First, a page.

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Ross Pearson: Working Class Hero

Ross Pearson poses backstage for a post fight portrait during the UFC 185 event at the American Airlines Center on March 14, 2015 in Dallas, Texas. (Photo by Mike Roach/Zuffa LLC)
It’s been four months since Ross Pearson’s last fight, a blistering second-round knockout of Sam Stout in March, but “The Real Deal” is still as fired up as ever.

As pointed out the last time we checked in with the Sunderland native, bad decisions, fight card placement, and just a general desire to show off the best side of himself had led the 30-year-old to a place in his career where all that matters is winning big and winning fast.

“It’s about time I speak up and show these people what I can do,” Pearson said of his (fairly) new attitude. “And it’s just the excitement of knowing that I’m going in the right direction and doing the right things. The biggest thing for me was being out here in San Diego with my camp, Alliance. When I’m out here with my coaches and my training partners, I’m a dangerous fighter. I’m not coming out here to be a better wrestler, I’m not coming out here to be a better jiu-jitsu guy; I’m coming out here to be a better striker, to be able to beat those guys. I’m learning and training day in and day out how to use my skills to beat these guys. I’m not improving to be an NCAA wrestler, I’m training to knock an NCAA wrestler out. I’m training to knock a BJJ black belt out. That’s what I want to do and why I’m out here. Everyone knows I’ve got the power to put anyone away with one shot and not many guys in the lightweight division are doing that.”

Ross Pearson celebrates after knocking out Gray Maynard in their lightweight bout during the UFC fight night event at the Cross Insurance Center on August 16, 2014 in Bangor, Maine. (Photo by Jeff Bottari/Zuffa LLC)Pearson’s excitement is not just talk either. His last four wins over Stout, Gray Maynard, Ryan Couture and George Sotiropoulos have all been by knockout, and if you take away his controversial decision loss to Diego Sanchez in June of 2014, the Brit would have only lost once (to Al Iaquinta) since 2012.

So it’s no surprise that Pearson is back in the spotlight as the UFC returns to the United Kingdom, as he faces Evan Dunham in the co-main event of Saturday’s card in Glasgow, Scotland. It’s where he wants to be, but he’s not going to let any of the added media obligations distract him from the task at hand.

“I just take it as I go,” he said. “I don’t focus on that; I try to focus on one thing only, and that’s the fight. I take each day as it comes and do what I gotta do. The fight’s more important to me than the talking. That’s how I make a living, that’s how I’ve been in the UFC for six years now, so I just keep focusing on doing what I do best and take each day as it comes.”

That’s not to say Pearson doesn’t enjoy where he’s at these days. He’s come a long way from staring at an arena holding a UFC show, wondering what it would be like to fight there as he put in hard days on a building site as a bricklayer.

“I love how far I’ve come along in this sport, I love what I’ve done in this sport and I love every day of my career,” he said. “I take each day like it’s a blessing and I keep thinking to myself ‘I could be stuck back on that building site, just dreaming of where I want to be,’ but I’m actually here now, I’ve being doing it for years now, and I keep getting better and better. I’ve not stopped, I never quit, and I’ve never gone back. It’s been a rollercoaster ride, but I’ve never given up, I’ve never quit, I’ve never backed down, and I’m still here and still on that ride, loving what I’m doing.”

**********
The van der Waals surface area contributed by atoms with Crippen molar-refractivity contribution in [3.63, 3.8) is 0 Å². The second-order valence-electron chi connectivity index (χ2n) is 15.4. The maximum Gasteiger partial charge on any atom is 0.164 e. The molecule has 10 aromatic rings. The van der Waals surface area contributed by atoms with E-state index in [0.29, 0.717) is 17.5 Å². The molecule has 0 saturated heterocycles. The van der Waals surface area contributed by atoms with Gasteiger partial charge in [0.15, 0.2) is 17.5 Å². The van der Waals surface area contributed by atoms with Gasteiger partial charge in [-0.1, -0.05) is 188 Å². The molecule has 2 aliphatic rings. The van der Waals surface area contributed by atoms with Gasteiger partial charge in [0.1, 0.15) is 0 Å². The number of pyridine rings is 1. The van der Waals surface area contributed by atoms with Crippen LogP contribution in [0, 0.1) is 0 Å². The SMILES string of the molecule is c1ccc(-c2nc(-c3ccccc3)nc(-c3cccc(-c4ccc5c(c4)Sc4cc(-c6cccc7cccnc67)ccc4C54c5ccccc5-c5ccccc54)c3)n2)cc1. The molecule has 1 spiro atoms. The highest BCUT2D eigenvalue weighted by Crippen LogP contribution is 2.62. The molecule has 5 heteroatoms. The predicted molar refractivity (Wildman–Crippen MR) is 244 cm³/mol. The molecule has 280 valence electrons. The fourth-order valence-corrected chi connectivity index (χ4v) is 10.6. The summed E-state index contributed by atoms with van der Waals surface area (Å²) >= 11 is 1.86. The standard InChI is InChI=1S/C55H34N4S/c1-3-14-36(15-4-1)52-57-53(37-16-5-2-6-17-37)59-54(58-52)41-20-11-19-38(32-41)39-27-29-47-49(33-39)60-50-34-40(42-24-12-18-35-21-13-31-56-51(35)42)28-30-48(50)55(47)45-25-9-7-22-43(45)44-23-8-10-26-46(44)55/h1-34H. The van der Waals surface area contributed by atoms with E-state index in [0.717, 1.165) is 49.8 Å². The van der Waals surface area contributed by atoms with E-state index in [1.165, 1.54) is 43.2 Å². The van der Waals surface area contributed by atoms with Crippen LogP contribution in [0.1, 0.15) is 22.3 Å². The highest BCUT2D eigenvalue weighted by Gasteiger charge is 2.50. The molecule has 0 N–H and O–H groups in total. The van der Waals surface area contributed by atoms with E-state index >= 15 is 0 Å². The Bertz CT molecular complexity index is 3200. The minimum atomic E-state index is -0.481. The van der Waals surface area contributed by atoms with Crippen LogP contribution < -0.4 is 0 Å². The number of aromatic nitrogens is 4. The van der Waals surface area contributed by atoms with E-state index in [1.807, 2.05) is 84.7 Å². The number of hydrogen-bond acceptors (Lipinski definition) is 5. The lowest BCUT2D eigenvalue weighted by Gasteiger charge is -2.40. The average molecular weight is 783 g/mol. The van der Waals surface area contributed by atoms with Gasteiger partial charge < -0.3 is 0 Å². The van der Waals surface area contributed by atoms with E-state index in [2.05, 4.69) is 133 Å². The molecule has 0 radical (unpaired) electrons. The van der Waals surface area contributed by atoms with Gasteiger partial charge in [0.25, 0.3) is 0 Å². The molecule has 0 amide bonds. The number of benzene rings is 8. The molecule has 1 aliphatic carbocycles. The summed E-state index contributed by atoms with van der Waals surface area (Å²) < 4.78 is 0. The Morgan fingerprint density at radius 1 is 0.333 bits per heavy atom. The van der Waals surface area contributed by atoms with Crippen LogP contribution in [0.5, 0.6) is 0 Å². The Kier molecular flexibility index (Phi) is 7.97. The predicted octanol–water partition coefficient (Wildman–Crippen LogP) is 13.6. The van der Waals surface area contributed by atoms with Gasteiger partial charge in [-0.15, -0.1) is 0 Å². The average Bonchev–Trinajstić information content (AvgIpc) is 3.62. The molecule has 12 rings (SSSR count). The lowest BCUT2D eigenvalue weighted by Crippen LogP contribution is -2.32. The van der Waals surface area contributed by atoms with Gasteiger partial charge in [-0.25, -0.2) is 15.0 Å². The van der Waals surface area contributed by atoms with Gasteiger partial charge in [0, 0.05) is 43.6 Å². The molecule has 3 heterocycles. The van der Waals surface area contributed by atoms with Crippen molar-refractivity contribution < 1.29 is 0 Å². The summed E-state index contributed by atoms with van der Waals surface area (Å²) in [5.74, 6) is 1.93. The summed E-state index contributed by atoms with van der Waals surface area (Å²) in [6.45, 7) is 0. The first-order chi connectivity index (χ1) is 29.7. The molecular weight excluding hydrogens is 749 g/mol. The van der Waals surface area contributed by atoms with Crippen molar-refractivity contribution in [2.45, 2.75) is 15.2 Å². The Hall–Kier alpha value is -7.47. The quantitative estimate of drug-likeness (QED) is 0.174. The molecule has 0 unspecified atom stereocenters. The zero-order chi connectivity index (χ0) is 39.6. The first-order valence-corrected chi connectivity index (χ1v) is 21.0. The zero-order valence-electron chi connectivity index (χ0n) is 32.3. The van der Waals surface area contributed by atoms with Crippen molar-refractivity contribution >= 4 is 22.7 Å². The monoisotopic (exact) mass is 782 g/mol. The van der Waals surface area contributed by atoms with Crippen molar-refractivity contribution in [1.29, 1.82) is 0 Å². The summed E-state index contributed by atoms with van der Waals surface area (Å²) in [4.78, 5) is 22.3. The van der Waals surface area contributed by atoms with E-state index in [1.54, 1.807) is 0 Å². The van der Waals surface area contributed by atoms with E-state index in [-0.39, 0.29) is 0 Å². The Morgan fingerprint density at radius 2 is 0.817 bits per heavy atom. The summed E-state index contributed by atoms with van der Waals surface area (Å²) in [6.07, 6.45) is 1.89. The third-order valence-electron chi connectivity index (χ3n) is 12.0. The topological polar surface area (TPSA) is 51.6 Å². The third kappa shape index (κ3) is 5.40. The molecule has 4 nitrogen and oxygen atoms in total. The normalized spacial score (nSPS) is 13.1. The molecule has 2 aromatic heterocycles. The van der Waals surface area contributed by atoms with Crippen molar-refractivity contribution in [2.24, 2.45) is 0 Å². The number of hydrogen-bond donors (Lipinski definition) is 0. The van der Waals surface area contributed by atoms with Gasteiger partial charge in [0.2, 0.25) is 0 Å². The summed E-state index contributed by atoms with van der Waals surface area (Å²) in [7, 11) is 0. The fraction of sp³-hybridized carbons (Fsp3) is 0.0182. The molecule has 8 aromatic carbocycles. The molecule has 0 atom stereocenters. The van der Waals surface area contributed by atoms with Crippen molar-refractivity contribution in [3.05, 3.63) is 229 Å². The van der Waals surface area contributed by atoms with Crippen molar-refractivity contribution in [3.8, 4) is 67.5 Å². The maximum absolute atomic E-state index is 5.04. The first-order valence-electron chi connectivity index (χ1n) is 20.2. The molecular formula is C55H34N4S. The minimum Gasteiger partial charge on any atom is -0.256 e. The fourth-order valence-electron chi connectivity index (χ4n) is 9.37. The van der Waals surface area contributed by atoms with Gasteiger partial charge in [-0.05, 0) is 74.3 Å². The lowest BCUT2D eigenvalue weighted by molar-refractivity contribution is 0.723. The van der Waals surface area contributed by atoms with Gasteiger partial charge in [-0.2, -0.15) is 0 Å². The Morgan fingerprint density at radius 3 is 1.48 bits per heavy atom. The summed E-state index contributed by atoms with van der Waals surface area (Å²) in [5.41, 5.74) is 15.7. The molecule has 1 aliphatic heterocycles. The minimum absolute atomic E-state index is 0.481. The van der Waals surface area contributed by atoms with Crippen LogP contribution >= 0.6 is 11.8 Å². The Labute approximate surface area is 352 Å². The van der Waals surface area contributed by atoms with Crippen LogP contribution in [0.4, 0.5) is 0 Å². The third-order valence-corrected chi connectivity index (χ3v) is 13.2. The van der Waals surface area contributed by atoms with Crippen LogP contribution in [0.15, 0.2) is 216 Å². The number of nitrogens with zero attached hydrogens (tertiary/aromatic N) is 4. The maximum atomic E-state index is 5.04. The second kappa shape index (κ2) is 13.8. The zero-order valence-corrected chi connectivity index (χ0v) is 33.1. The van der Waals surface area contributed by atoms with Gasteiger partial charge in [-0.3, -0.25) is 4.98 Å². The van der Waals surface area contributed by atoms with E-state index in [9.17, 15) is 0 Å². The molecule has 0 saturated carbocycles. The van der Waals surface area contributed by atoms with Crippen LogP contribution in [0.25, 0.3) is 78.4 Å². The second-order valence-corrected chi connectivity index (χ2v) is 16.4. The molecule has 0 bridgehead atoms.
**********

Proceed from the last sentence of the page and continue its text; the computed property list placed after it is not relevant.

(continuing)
Ross Pearson punches Gray Maynard in their lightweight bout during the UFC fight night event at the Cross Insurance Center on August 16, 2014 in Bangor, Maine. (Photo by Jeff Bottari/Zuffa LLC)And more than ever, the former Ultimate Fighter winner is determined to scratch out another line for himself in the UFC history books as a world lightweight champion. That desire has never faded.

“You would think after so many fights and being on that rollercoaster ride that you lose that emotion or lose the drive and the focus, but I’m still as focused as ever and I still want the gold,” Pearson said. “That’s my main goal and I still keep chasing it. I’ve got the ability, I’ve got the skill set and I’ve got the belief that I can do it. I’ve just got to do it, take what I believe I can get and as long as I keep enjoying it, I don’t see anyone stopping me from doing it.”

It sounds like a working man’s mentality, one that Southern California living, co-main event slots on UFC cards, and international stardom won’t ever erase. Ross Pearson is still the same guy he was all those years ago, and he’s proud of it.

“That’s who I am, that will never change,” he said. “I’m a working class, blue collar guy. Working hard is what I do. I don’t quit, I’ve never broke, and I’ll never give in. I just keep working hard, keep grinding and keep chipping away. I’ve got that builder’s work ethic and mentality. I keep working for my money and that’s who I am. I’m not bothered about fame, I’m not bothered about being Arnold Schwarzenegger’s best friend, I don’t care about any of that. I just care about fighting, working hard, making my money, and putting on exciting fights for the fans. Everyone from the Northeast of England, where I come from, is built like that. It’s imprinted in us.”

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